i. In general, what is an intangible asset?
An intangible asset is an asset that does not have physical substance. Some examples include patents, copyrights, and goodwill.
ii. Which intangible assets appear on a company’s balance sheet under U.S. GAAP? Describe how U.S. GAAP determines whether an intangible asset is included in the balance sheet.
iii. Briefly describe how the accounting for intangibles differs under IFRS. To answer this question, you might use the Internet and search for IAS 38, the standard pertaining to intangible assets. In particular, explain the accounting for internally generated intangibles under IAS 38.
*****Internally developed intangibles are not recognized as assets under IAS 38 and IFRS. However, developments costs are capitalized with IFRS when technical and economic feasibility of a project can be demonstrated with specific criteria. Some of the criteria that needs to be met in order to recognize internally generated intangible asset are: demonstrating technical aspects, intent to sell the asset, and intent to complete the asset. Another difference is that revaluation to fair value is not allowed under GAAP, but it is under IFRS.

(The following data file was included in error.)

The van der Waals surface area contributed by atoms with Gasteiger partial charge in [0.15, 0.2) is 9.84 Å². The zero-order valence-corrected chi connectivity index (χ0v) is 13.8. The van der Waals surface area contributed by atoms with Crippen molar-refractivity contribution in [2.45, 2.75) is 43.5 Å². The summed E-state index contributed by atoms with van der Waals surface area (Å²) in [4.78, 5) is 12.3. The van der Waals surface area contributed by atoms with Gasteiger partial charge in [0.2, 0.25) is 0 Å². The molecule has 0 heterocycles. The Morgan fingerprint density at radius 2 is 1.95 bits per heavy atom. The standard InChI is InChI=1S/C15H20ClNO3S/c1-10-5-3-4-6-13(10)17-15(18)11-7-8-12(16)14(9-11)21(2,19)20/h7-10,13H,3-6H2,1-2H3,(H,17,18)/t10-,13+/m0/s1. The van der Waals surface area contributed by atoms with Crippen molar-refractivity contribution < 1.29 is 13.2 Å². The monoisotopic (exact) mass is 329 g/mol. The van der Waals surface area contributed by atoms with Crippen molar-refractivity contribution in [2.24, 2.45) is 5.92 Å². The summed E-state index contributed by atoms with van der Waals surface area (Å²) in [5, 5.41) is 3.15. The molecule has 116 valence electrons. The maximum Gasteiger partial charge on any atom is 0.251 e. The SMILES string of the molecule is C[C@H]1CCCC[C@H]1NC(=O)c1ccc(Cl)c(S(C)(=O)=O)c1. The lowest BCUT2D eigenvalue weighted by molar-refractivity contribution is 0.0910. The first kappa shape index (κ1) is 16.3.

iv. In your opinion, which accounting treatment (GAAP or IFRS) provides more relevant disclosures about internally generated intangibles? Which treatment provides more reliable information?
I think that under IFRS, the information is more reliable because the intangibles can be revaluated to fair value. I think this is more important than being conservative, like GAAP encourages. Also, the ability to capitalize development costs is more relevant. However, it is important that the strict criteria should be met so that this ability would not get abused.
What does the value of goodwill on a balance sheet capture (that is, how does a company determine when and at what amount to record the value of goodwill)?
Goodwill exists when a company acquires another company, and the...
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